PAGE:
In the book Grieving Parents: Surviving Loss as a Couple, in Chapter 12 for the Supporters of the Grieving Parent, I suggest the three simplest things to say to bereaved parent, among a whole list of other do’s and don’ts:
- I am sorry for your loss
- I am here for you
- I don’t know what to say, I’m lost for words
Sparked by the varied feedback I received to “I am sorry for your loss” and in line with what I wrote about in Chapter 10 (Inner Support) on meaning making, I have thought about the different ways in which people understand and perceive that simple sentence.
What does it mean to you?
First of all I have to say that English not being my mother tongue I might have a completely different understanding and meaning that I place upon this sentence. This is however not only specific to people speaking a different language but between any two individuals. Any individual word in fact holds specific meaning to each and every person depending on their history with it.
I remember a course with 400 + attendees who were asked to write down 5 synonyms to the term Love. Not two of the people had five identical words written down and only a handful had three identical words. This shows how individual the meanings are that we place on a topic, in the example love, even one that everyone is familiar with.
For me personally the sentence “I am sorry…” makes sense to me when used in context where someone is apologising for their wrong doing. In regards to my daughter dying there was no one being responsible for her death so even though I understand what the people meant, it didn’t completely fit. Still, it was better than the clichés like “time heals all wounds”.
Think about what it means to you and maybe how the meaning has changed since your child passed away.
I scream if I hear those words one more time!
Every sentence, if heard over and over again, can become stale and over-used. It is in fact the most used statement after loss and can become like a broken record for the bereaved. Especially if it’s not matched with real compassion and empathy, it’s useless.
It is understandable that you might become weary of hearing “so sorry for your loss” from people who have never experienced a similar loss.
Maybe it is the best thing for you to scream, or alternatively start by telling those that matter in an honest way what else you’d prefer they said or did. Yes, I hear your tiredness of educating your surroundings on which satin gloves to wear or what to say or do that would support you.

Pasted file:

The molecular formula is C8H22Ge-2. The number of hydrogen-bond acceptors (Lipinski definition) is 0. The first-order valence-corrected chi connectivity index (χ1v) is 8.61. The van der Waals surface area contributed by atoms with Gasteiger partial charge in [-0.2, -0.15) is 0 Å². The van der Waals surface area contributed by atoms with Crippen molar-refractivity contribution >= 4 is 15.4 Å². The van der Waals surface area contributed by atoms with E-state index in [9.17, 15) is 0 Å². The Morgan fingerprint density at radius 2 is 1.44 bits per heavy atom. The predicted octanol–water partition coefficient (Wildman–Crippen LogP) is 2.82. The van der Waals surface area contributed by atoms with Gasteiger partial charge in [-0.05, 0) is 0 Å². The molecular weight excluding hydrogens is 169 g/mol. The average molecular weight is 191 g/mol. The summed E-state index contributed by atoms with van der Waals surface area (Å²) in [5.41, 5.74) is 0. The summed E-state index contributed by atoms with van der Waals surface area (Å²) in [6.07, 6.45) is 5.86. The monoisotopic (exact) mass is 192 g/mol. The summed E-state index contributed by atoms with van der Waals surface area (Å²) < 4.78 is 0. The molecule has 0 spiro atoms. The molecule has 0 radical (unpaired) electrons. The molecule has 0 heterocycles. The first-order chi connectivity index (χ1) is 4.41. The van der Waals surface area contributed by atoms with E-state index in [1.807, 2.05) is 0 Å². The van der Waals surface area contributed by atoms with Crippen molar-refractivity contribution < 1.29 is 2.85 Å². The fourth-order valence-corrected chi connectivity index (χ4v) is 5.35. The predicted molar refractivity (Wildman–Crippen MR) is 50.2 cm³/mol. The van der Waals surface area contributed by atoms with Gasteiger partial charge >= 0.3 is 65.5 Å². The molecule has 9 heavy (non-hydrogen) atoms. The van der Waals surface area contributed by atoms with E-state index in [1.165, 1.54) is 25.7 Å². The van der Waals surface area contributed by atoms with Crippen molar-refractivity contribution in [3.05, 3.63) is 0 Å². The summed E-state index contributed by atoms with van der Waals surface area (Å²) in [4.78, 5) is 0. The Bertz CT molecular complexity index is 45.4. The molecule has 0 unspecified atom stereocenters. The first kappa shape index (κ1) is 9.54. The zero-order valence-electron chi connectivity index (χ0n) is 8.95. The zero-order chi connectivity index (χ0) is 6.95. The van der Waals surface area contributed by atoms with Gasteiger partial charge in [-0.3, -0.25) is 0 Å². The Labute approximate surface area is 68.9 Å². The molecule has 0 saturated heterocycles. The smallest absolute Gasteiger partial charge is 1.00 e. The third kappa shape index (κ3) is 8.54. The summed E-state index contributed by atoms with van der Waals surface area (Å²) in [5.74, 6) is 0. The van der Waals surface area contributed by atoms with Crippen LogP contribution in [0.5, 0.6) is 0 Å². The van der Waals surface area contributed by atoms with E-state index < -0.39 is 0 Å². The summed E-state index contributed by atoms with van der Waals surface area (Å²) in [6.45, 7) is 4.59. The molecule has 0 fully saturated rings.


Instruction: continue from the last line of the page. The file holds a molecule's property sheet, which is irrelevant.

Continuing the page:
But honestly – and in quoting famous John E. Lewis statement:
If not us, then who?
If not now, then when?
There will come a time – if it hasn’t already – that most things that bothered you at the beginning stages of your grief, won’t bother you anymore. Then it’s too late to help people understand what it is YOU needed then.
The ‘complete list’ is incomplete
Really, there are no perfectly crafted sentences, attitudes or ways of being which fit all bereaved parents. Just as your baby or child was and is still unique, so are you.
Having said this we, the bereaved parent community, can only benefit if we can help those around find better words, if not for us, then maybe for another couple who has a miscarriage, stillbirth, neonatal death or who lost a child at any age.
Where does that leave you, the supporters and your desire to know what to do or say?
Whatever my complete list of do’s and don’ts says, it needs to be used in reference to the specific situation and bereaved person. If in doubt, ask the person you are trying to support.
A guide or a list with suggestions is only ever that: a guide. Bring your intuition, at the same time be open to ‘go wrong’ and be humble enough to learn from the bereaved – sooner or later in your life you will be the bereaved missing a loved one and experience grief, even if it’s not for your child.
Nathalie Himmelrich is the author of a number of resource books for bereaved parents and the producer of the Podcast How to Deal With Grief and Trauma. As a relationship coach, grief recovery expert, and bereaved mother herself she believes that relationships (intimate and with other support people) are the foundation for a healthy grieving experience. She is also the founder of the Grieving Parents Support (GPS) Network and the May We All Heal peer support group.